I know Linux is faster in some areas than Windows and slower in others. The Linux on Hitachi is slower than Windows on Samsung in every area but a similar Linux system on Samsung disks is often as fast as Windows on Samsung and occasionally faster. I suspect the Hitachi disks are a big contributor to the slow down.
I know RAID is faster than non RAID (real RAID, not RAID 0 or some other fake). These computers have far more power than is required for the small overheads of RAID 5 and I am using RAID 1, which has almost no overheads. The problem is not RAID.
That leaves the Hitachi speed.
User noise feedback
The Hitachi disks click click all day. They click at an annoying rate and volume. The click is typically a badly designed disk head returning to base. There are lots of complaints about Western Digital disks annoying people with the same fault.
I tested an open case with one Samsung disk, one Hitachi disk, one standard AMD processor fan, and a standard Antec case fan. The Hitachi disk produces a grinding rumble noise greater than the combined noise from all other sources. Replacing the Hitachi disks with Samsung disks is a great leap forward for any computer that will be in the same room as you.
The test room has four main noise sources, the open window, the laser printer, the CD drive, and the Hitachi disk. The laser printer makes the worst noise and is only on for an hour per week. The CD/DVD drive is used for 20 minutes per day for a backup. The open window lets in the fresh air, the noise of birds singing, and the occasional car noise. The constant rumble and clicking of the Hitachi disk is something I can remove easily.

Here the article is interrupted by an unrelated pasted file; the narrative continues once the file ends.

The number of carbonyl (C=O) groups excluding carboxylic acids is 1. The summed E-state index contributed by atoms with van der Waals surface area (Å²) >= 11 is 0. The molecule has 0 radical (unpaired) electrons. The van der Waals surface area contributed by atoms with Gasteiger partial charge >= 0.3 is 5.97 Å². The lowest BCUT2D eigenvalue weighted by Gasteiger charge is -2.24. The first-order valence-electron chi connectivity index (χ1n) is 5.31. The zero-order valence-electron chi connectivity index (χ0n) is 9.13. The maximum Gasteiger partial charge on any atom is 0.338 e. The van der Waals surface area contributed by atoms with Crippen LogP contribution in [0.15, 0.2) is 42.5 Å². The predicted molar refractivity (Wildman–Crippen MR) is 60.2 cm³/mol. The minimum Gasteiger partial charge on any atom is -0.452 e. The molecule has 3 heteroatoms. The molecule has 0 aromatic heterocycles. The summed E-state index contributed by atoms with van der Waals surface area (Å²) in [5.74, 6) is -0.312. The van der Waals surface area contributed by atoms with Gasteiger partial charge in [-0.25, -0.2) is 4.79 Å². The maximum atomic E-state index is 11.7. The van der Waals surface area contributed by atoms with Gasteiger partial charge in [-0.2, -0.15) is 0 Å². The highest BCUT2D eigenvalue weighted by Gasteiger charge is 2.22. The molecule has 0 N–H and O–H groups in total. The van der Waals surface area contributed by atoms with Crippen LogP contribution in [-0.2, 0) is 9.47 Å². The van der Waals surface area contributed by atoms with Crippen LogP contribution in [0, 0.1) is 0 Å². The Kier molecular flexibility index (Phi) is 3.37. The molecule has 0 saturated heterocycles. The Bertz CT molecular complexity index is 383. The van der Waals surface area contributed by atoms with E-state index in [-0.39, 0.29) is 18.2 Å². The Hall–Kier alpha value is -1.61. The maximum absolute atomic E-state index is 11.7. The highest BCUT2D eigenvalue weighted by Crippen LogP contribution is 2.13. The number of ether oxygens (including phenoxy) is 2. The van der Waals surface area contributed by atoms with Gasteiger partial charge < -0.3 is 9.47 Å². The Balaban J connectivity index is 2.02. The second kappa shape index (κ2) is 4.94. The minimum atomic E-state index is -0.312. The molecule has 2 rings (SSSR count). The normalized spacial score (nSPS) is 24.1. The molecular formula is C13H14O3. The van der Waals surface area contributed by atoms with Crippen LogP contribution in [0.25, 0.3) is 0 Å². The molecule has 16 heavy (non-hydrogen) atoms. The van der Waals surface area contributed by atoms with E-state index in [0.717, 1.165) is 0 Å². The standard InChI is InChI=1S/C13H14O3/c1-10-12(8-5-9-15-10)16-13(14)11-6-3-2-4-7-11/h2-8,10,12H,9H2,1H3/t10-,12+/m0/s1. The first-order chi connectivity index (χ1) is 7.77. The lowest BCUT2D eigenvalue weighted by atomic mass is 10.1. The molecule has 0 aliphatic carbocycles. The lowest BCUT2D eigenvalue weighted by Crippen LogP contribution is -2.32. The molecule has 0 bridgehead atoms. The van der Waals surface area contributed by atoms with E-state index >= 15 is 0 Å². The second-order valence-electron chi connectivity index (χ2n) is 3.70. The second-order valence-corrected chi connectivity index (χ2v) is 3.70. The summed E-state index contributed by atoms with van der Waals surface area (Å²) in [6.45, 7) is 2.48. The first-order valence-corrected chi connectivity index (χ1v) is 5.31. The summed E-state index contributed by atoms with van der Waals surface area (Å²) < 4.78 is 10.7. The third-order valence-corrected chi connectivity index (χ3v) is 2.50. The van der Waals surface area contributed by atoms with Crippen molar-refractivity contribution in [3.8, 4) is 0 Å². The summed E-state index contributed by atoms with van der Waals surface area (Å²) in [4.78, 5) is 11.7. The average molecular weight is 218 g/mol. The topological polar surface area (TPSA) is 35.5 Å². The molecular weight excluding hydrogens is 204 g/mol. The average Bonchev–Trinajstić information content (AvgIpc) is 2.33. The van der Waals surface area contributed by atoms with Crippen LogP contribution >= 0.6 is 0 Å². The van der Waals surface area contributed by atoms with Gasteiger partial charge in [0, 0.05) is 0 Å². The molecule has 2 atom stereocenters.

The Hitachi disks were not the cheapest option when I started looking then one source had them on sale for a week, making the Hitachi disks a few dollars cheaper. After saving $5 per disk, I would happily pay an extra $10 or $20 per disk to remove the noise. I am replacing the Hitachi disks with Samsung disks today.
The minor differences in cost between equivalent models of Hitachi, Samsung, Seagate, and Western Digital are too small to worry about when shopping for your own system. Nether Samsung or Seagate have a direct equivalent to the Hitachi disk HDS722020ALA330. The closest Samsung 7200 RPM disk is 1.5 GB instead of 2 GB. The cost per GB is the same. I do not need the full 2 GB. The Samsung 1.5 GB or 1 GB could be the replacement in any of my computers.
If you need the full 2 GB and cannot fit a RAID array in your computer, consider the expensive Seagate 2 GB 7200 RPM disk or the Seagate 2GB 5900 RPM disk or the Samsung 2 GB 5400 RPM disk. Seagate disks are almost as quiet as Samsung and way ahead of Hitachi. Western Digital sells many models with different characteristics and some have the same click noise problem as the Hitachi.
I am switching back to Samsung disks for a peaceful work environment. The Hitachi disks will go in the rubbish bin.